Columnists

Duncan Cameron
What Eisenhower could teach the Tea Party

| January 4, 2011

Fifty years ago this month, on January 17, 1961, outgoing U.S. President Dwight D. Eisenhower made one of the truly memorable presidential speeches of all time. Through his justly celebrated farewell address, Eisenhower wanted to alert his fellow Americans to two great dangers threatening public life in the Republic. For the first time in its history, the U.S. was home to a permanent arms industry. Allied with the military, this newly created military-industrial complex constituted a menace of "unwarranted influence" over U.S. decisions on momentous issues of war and peace, and for the structure of American society itself.

The phrase "military-industrial society" coined in that speech worked its way into public language as a synonym for "the-powers-that-be." Establishing a causal link between the military and industrial war-making capacity, and together influencing decisions taken by political actors on military spending and war-making, opened so many serious questions, that the second warning issued by Eisenhower was easy to overlook. Eisenhower extolled the virtues of scientific research, but was concerned that within universities, "intellectual curiosity" was being replaced as the driving force of research by "government contracts."

Before being elected U.S. president in 1952, Ike was a military man. He joined the U.S. Army in 1911 and rose to become supreme commander of the Allied Forces in Europe by the end of World War II. He understood the military mind and grew to fear the relationship between war, industry, and politics. In his address he referred to four wars involving major powers already in the first half of the century, (Russian-Japanese War of 1904-05, two world wars, the Korean War) and the participation of the U.S. in three of them.

After the war, Eisenhower had been president of Columbia University, so he also had direct experience with the pressures the outside world could bring to bear on the Academy. It is the capture of the supposedly independent, objective minds of the American scientific establishment by the military-industrial complex that warrants greater consideration today.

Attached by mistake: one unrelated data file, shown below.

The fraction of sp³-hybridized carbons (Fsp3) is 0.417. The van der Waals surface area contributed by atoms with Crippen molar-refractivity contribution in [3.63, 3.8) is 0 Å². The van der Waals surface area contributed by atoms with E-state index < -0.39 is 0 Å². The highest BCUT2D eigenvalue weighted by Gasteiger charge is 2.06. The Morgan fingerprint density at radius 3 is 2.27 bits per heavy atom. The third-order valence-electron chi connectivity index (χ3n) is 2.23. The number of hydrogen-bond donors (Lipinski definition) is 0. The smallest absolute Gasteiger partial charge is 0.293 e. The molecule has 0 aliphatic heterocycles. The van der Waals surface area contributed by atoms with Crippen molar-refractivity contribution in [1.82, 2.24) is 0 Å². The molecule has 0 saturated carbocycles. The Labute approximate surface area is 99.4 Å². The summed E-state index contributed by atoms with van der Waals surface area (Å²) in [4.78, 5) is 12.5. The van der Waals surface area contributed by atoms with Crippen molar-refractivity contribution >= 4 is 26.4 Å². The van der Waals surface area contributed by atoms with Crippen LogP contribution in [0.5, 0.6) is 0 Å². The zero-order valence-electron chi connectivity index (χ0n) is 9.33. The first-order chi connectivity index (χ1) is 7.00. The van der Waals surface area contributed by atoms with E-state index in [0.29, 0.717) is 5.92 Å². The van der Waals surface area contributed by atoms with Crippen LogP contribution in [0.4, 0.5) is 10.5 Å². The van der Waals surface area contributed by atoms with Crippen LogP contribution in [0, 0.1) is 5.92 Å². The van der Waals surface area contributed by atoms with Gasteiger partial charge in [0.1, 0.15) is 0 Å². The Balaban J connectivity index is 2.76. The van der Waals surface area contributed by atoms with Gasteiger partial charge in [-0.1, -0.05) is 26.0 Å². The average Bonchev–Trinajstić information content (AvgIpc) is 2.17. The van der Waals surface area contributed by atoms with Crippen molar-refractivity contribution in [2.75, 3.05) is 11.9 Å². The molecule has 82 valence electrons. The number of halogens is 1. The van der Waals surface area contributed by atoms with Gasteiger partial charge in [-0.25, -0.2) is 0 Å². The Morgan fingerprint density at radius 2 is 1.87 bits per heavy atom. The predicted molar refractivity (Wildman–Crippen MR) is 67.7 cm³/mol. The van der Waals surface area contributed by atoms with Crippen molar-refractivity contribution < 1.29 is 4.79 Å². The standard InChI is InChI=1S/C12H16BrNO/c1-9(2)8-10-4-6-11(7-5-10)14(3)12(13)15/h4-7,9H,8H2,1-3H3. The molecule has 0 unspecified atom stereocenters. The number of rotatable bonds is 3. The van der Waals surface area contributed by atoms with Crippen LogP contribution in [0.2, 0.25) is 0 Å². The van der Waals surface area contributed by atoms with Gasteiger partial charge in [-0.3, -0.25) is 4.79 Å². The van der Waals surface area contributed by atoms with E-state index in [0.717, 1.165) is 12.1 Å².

Mainstream social science mostly neglected analysis of the horrendous implications a growing military-industrial-university complex had for U.S. and world politics, leaving the useful work to distinguished dissidents such as Seymour Melman, who wrote about the permanent war economy. Many social scientists joined the Cold War party being organized by the Rand Institute and other Cold War idea factories. 

Renowned economists argued decisions were made by markets outside the influence of any industrial entity, however large and influential; high-profile political scientists concentrated on voter "behavior," as if the citizenry ruled. The ever present pressure to conform ruled the career aspirations of ambitious new entrants to academic life. In the U.S., it was mainly radical sociologists working in the tradition of C. Wright Mills who went on to explore the issues raised in Eisenhower's farewell address.

The most celebrated of all American dissenters, MIT linguist Noam Chomsky, once described Eisenhower's views as "appropriate" but limited. The military-industrial complex is the core of the American economy, said Chomsky, whose perspective on American society, like that brought forward by Eisenhower, highlights economic influence over politics.

Chomsky sees American capitalists dominating political decision making, and calls "state" capitalism that which his MIT colleagues help develop in their laboratories on government contracts and which giant corporations then turn into monopoly profits. In his landmark contribution (with Edward S. Herman) Chomsky explained how media "manufacture consent" for the contemporary military industrial complex.

Notably, Eisenhower left out of his address the American overthrow of the democratic governments of Iran (1953), and Guatemala (1954) -- events that occurred when he was president. The invasion of Cuba, authorized by his successor, John F. Kennedy, was being planned by his government as he spoke. The invasion of Vietnam, the assassination of President Allende of Chile and the overthrow of his democratic government, the invasion of Grenada, the two invasions of Iraq, and the invasion of Afghanistan were to follow the address.

As well as writing and speaking about, and protesting of all the above, Chomsky ably documented the atrocities committed by the American military in East Timor, the Balkans, the Middle East, Africa, and Latin America. In The Radical Intellectual he reflects back on how his youthful encounter with critical thought inspired and motivated his subsequent work.

Notwithstanding the gap between deeds and words, Eisenhower's farewell address is worth reading today. In its invocation of noble American goals, the contrast with current Republican discourse could not be more evident. It is hard to imagine a Tea Party candidate citing Ike to the effect the world: "must avoid becoming a community of dreadful fear and hate, and be instead, a proud confederation of mutual trust and respect."

Duncan Cameron writes weekly on politics and is president of rabble.ca.

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